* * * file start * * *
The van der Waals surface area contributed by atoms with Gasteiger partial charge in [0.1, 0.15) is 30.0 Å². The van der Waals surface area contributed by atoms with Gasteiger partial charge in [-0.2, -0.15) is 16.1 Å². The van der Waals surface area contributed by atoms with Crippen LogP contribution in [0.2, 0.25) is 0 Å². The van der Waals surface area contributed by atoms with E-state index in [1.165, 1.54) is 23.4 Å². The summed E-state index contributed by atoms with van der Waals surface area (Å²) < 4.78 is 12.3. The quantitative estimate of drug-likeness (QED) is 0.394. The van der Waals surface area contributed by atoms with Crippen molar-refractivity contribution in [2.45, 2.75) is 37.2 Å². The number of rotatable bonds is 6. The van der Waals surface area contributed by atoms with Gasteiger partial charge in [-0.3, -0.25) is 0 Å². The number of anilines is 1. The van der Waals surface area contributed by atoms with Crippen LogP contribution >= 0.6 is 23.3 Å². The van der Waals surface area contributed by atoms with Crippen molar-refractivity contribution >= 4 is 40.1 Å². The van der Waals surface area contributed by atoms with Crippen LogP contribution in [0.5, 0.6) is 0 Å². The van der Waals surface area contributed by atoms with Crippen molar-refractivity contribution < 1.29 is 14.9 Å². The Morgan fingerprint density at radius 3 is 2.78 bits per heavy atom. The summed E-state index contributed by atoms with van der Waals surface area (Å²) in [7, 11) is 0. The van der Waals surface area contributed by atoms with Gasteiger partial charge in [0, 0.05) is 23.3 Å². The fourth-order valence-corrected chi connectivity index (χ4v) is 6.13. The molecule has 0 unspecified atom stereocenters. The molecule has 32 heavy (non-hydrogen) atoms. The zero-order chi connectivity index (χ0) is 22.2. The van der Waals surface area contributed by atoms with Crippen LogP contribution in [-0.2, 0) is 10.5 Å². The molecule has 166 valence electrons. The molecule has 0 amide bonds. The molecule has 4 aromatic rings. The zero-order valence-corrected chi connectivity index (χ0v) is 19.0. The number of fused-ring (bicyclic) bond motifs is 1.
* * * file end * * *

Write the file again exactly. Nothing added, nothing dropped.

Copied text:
The van der Waals surface area contributed by atoms with Gasteiger partial charge in [0.1, 0.15) is 30.0 Å². The van der Waals surface area contributed by atoms with Gasteiger partial charge in [-0.2, -0.15) is 16.1 Å². The van der Waals surface area contributed by atoms with Crippen LogP contribution in [0.2, 0.25) is 0 Å². The van der Waals surface area contributed by atoms with E-state index in [1.165, 1.54) is 23.4 Å². The summed E-state index contributed by atoms with van der Waals surface area (Å²) < 4.78 is 12.3. The quantitative estimate of drug-likeness (QED) is 0.394. The van der Waals surface area contributed by atoms with Crippen molar-refractivity contribution in [2.45, 2.75) is 37.2 Å². The number of rotatable bonds is 6. The van der Waals surface area contributed by atoms with Gasteiger partial charge in [-0.3, -0.25) is 0 Å². The number of anilines is 1. The van der Waals surface area contributed by atoms with Crippen LogP contribution >= 0.6 is 23.3 Å². The van der Waals surface area contributed by atoms with Crippen molar-refractivity contribution >= 4 is 40.1 Å². The van der Waals surface area contributed by atoms with Crippen LogP contribution in [0.5, 0.6) is 0 Å². The van der Waals surface area contributed by atoms with Crippen molar-refractivity contribution < 1.29 is 14.9 Å². The Morgan fingerprint density at radius 3 is 2.78 bits per heavy atom. The summed E-state index contributed by atoms with van der Waals surface area (Å²) in [7, 11) is 0. The van der Waals surface area contributed by atoms with Gasteiger partial charge in [0, 0.05) is 23.3 Å². The fourth-order valence-corrected chi connectivity index (χ4v) is 6.13. The molecule has 0 unspecified atom stereocenters. The molecule has 32 heavy (non-hydrogen) atoms. The zero-order chi connectivity index (χ0) is 22.2. The van der Waals surface area contributed by atoms with Crippen LogP contribution in [-0.2, 0) is 10.5 Å². The molecule has 166 valence electrons. The molecule has 0 amide bonds. The molecule has 4 aromatic rings. The zero-order valence-corrected chi connectivity index (χ0v) is 19.0. The number of fused-ring (bicyclic) bond motifs is 1.